• If poorly developed - problems identifying words that may be written in different fonts or forms, doesn't recognise words from one page to next

form constancy

Visual Sequential Memory

Purpose - to identify a sequence of shapes.Sequence increases from 2- 9 shapes.

Timed task-

  • 2-3 shapes- 5 seconds
  • 3-5 shapes- 9 seconds
  • 6-7 shapes- 12 seconds
  • 8-9 shapes - 14 seconds
  • If poorly developed - difficulties with spelling, copying, times tables

sequential memory

sequential memory

Figure Ground

  • Purpose - to discriminate a shape from background information. Have to maintain an awareness of the relationship of this shape to the background information
  • If poorly developed: difficulty as print size becomes smaller, attention in busy classroom, clutter on desk.

figure ground

figure ground

Visual Closure

  • Purpose - to see if patient can interpret visual information when incomplete
  • Asked to find shape which will be the same as the target shape if all the lines were joined
  • If poorly developed - reading fluency problems, slow reading, word recognition slower and poorer.

visual closure

visual closure

Testing method

  • It is important not to give feedback on performance although general encouragement is
    good
  • Continue until 4/5 or 3/4 incorrect response
  • Calculate raw score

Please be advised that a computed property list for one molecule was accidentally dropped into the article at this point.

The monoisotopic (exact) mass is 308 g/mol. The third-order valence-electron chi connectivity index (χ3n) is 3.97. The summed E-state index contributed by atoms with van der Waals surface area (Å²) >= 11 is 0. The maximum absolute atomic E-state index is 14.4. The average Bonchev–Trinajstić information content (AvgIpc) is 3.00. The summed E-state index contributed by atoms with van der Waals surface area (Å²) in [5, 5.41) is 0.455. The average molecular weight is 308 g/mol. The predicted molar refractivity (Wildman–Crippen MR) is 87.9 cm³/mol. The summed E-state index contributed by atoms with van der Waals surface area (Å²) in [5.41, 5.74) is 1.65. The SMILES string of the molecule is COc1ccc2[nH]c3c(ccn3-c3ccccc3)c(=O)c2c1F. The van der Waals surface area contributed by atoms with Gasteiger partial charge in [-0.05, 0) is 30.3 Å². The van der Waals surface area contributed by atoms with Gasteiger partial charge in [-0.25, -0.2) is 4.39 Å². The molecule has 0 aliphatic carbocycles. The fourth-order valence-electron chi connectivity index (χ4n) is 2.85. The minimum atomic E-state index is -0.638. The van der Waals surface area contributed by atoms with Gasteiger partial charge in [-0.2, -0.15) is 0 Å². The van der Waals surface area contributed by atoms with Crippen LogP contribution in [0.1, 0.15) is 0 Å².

• Use conversion table to find PR etc
  • < 25% is considered is abnormal and requires
    treatment
  • Also look for discrepancy

Frostig Developmental Test

  • The Frostig Developmental Test of Visual Perception is also known as the Marianne Frostig Developmental Test of Visual Perception and the DTVP.
  • It is a test widely administered to children in pre-school children up to age 7-8.
  • It can diagnose possible learning disabilities or neurological disorders by assessing perceptual skills
    (visual perception and hand-eye coordination).
  • Children are generally referred for the test by special education teachers, occupational therapists, or psychologists.

DTVP

The DTVP can be administered individually or in groups.

It consists of 41 tasks arranged in order of increasing difficulty on demonstration cards and is designed to evaluate the child's visual skills in the following areas: eye-motor coordination (drawing continuous straight, curved, or angular shapes); figure-ground perception (detecting embedded figures); constancy of shape (distinguishing common geometric shapes); position in space (identifying reversed position); and spatial relations (connecting dots to form shapes and patterns).

Test results are evaluated in relation to standard first-grade reading skills.

Raw scores for each subtest are converted to age scores and scaled scores. The scaled scores for all five subtests are then combined for a total test score, which is divided by the child's age to produce a perceptual quotient. Guidelines are provided for scores considered necessary to first-grade readiness.

While the DTVP can be an indicator of learning disabilities, the test by itself is not a definitive indicator of learning disorders, nor do high scores on it rule them out.

Young children may need more than one session to complete the test, which has also been adapted for the hearing-impaired and non-English-speaking children.